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Is Your Cat Sleeping Too Much or Not Enough? Signs & When to Worry

Written by: Catster Editorial Team

Last Updated on May 10, 2024 by Catster Editorial Team

A brown cat sleeping upside down.

Is Your Cat Sleeping Too Much or Not Enough? Signs & When to Worry

A quick glance in my bedroom on a sunny day will likely reveal my three male cats sprawled on the bed. If I step into the room, Jack, Phillip and Leroy may each crack open an eye, swivel an ear toward me or change position — but they’re in no hurry to get up unless they hear the distinctive clink of the ceramic food bowls being placed on the kitchen countertop.

Some might think this trio of cats — and their female housemate, Katie, who prefers to sleep at the top of her cat tree in the living room — are quite a lazy bunch, but that’s not so. Because of their innate predatory nature, cats need much more sleep than you and I do.

“Cats, being predators, need to conserve energy for hunting,” explained Marilyn Krieger, certified cat behavior consultant and author. “It takes a lot of work to catch prey; hence, they nap.”

Like my trio on the bed, who become aware of my presence the minute I step into the room, cats spend most of their “sleeping” hours ready to get up and go. “When cats nap they are aware of their surroundings,” Krieger said. “Check out a napping cat’s ears; you’ll note that their ears will turn toward a sound.”

So how much sleep does a cat really need every day? And is your cat sleeping too much— or not enough?


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Kitten Sleeping Habits

An orange tabby cat sleeps upside down.
Photography by Shutterstock

Kittens need more sleep than adults. They spend their days frolicking and discovering, and they use up a lot of energy simply growing. “Newborns can sleep as much as 90 percent of the day,” Krieger explained. “Eight- to 12-week-old kittens can sleep 20 hours a day, but it depends on their activities. Highly energetic kittens may sleep longer.”

Don’t worry: If your kitten has a particularly fun-filled day of playing and exploring, he may need more sleep. “Kittens should play and explore,” Krieger said. “Play helps them develop muscle coordination and timing. Exploration also helps them discover and orient themselves to their environment.”

Be concerned: A kitten who sleeps almost all the time or seems lethargic or uninterested in her surroundings may be sick. Take her to the vet as soon as possible.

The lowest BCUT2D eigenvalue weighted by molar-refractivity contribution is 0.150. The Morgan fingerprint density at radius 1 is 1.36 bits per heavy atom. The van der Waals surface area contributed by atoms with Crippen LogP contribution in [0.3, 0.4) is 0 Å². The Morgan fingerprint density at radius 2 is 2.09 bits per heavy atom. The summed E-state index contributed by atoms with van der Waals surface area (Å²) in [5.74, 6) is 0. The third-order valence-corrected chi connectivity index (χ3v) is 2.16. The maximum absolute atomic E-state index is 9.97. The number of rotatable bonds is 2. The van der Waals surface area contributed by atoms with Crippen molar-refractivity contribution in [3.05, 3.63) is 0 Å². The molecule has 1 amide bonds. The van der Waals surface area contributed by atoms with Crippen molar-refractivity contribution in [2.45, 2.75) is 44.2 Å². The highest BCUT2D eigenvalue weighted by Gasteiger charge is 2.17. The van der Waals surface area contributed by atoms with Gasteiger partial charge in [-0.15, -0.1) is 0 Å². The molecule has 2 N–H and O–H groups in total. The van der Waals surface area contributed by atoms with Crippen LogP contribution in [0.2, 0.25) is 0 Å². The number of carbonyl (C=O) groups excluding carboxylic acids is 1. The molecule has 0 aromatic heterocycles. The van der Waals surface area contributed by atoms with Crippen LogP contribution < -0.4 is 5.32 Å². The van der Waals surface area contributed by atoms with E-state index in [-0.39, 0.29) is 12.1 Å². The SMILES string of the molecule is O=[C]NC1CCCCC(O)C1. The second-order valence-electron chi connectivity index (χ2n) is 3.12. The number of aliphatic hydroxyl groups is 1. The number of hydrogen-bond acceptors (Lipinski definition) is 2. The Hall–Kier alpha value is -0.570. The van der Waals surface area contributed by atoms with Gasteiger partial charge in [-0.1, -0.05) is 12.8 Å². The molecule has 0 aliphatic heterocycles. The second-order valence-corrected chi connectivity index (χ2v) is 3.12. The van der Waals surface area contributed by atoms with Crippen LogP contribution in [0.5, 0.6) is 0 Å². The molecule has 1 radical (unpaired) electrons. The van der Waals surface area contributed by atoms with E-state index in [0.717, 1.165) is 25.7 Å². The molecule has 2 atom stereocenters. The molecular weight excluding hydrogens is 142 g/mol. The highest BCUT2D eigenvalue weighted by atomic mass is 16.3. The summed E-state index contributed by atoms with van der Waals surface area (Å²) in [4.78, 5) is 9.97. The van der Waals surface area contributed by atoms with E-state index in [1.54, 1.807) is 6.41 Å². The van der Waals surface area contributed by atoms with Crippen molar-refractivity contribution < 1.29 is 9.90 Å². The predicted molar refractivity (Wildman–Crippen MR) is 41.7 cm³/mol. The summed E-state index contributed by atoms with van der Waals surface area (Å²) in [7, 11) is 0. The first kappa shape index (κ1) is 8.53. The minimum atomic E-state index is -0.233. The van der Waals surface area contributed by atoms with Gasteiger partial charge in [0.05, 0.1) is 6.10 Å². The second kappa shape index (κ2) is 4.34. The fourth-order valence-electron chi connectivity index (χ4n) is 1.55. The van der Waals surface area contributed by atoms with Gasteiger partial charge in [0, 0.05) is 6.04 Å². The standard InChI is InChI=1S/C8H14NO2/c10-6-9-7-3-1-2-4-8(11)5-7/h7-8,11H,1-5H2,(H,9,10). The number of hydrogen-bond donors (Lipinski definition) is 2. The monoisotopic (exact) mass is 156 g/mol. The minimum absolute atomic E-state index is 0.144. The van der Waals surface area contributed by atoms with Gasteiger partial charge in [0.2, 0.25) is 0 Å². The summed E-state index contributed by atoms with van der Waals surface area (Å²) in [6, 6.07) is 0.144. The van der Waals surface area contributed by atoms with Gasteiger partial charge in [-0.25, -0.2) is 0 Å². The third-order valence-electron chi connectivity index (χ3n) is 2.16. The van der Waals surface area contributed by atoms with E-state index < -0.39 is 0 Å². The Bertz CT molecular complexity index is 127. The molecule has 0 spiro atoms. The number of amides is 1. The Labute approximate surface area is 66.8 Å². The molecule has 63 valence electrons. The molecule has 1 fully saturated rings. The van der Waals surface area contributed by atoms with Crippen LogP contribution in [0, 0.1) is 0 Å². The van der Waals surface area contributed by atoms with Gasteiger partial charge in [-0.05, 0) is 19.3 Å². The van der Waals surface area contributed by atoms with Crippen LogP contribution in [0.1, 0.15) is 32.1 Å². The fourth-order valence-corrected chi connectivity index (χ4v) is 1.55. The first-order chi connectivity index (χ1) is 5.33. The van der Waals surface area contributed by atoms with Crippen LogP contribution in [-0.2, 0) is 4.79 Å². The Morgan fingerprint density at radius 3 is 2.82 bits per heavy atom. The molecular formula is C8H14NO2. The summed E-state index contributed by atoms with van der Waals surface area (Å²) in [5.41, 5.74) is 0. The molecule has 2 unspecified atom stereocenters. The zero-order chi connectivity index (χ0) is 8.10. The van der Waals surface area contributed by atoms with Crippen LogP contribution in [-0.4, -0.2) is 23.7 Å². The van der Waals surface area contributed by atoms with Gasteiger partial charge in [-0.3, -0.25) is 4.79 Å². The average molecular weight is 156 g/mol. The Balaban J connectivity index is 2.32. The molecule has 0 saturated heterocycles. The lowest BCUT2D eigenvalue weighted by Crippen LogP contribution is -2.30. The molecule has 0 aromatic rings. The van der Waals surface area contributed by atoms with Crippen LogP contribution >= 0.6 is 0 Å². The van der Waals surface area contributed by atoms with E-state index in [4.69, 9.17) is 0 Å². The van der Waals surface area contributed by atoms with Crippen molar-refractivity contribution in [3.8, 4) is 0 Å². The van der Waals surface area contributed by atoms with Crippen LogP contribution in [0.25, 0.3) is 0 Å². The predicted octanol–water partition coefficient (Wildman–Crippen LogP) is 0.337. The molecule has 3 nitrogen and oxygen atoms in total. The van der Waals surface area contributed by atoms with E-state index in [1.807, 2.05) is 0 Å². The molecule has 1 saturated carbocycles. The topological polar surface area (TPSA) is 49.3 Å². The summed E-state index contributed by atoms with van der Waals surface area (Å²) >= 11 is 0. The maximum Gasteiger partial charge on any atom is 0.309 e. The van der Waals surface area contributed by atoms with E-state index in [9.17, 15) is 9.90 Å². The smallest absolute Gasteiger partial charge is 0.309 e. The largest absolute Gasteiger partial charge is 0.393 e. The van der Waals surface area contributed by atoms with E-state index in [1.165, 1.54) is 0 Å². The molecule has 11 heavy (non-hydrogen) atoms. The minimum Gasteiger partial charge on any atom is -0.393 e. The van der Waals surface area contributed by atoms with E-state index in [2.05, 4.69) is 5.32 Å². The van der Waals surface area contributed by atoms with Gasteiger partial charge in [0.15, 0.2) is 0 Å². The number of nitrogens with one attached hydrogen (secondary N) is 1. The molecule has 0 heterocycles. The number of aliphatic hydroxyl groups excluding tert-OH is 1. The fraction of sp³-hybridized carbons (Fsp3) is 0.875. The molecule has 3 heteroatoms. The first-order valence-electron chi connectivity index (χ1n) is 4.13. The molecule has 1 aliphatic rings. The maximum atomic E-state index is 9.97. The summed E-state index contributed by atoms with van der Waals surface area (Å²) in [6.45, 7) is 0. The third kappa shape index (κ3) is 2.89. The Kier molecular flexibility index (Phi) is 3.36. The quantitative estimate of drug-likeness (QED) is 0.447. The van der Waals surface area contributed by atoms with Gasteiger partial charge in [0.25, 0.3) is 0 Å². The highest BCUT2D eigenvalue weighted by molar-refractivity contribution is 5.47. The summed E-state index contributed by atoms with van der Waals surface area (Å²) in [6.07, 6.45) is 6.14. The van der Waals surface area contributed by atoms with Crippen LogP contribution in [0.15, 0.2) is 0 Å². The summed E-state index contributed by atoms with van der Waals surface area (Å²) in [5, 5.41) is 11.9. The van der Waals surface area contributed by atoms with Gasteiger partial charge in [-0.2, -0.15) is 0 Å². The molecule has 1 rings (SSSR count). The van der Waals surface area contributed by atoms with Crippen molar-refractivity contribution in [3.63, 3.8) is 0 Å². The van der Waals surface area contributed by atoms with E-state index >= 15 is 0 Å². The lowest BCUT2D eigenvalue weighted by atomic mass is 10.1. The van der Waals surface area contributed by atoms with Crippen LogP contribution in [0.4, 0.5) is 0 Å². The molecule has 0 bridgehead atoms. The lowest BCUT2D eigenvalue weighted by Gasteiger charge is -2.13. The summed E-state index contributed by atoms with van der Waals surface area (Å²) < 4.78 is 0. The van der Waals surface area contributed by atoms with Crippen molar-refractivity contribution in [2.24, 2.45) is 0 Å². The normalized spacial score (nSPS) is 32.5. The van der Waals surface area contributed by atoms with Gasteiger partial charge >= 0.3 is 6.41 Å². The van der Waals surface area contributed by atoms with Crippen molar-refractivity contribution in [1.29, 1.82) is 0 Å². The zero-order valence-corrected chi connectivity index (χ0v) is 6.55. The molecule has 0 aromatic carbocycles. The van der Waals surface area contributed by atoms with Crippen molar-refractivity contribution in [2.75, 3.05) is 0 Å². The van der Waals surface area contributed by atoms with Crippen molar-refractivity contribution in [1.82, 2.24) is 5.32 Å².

Adult Cat Sleeping Habits

cute orange ginger cat sleeping in cat bed
Image Credit: Alena Ozerova, Shutterstock

Sometimes I think my cats sleep the entire day, waking up only to eat, but in reality, adult cats sleep around 15 to 18 hours per day. This can be affected by many factors, Krieger said. “On cold, wintry days, cats will sleep longer than on sunny days. Cats who are active and energetic with lots of stimulation may nap longer.”

The time of day when a cat sleeps the most may depend on the daily rhythms of the household. “Although cats are naturally crepuscular — the most active at dawn and sunset — they will adapt their sleeping schedules to their people,” Krieger said. “Cats are flexible.”

Don’t worry: If your cat has a particularly active day, he may sleep a bit more. It’s not unusual for your adult cat to sleep more during colder weather.

Be concerned: Sudden changes in behavior — including sleeping — can mean something is amiss. “Pay attention when cats start sleeping more than usual or altering their usual sleep patterns,” Krieger said. “It could be a sign of a medical problem.”

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Cat Sleeping Habits: Senior Cats

As I grow older, I seem to want to sleep more, and the same typically holds true for senior cats.

“Elderly cats, like kittens, need to nap and sleep more than adult cats,” Krieger said. “Twenty hours a day is average.”

This holds true in my house. Katie, our senior cat, will sleep for hours on the couch or at the top of her cat tree, while the boys — ranging from 4 to almost 9 years old — seem to be awake a few more hours each day.

Don’t worry: Senior cats look for soft, comfortable surfaces on which to sleep. Don’t be alarmed if you find your cat curled up in a new, comfy spot.

Be concerned: If your senior cat starts sleeping less than she used to, she may be showing signs of hyperthyroidism. Have her examined by a vet as soon as possible.

Read more about cats and sleep on 

Featured Image Credit: olga maer, Shutterstock

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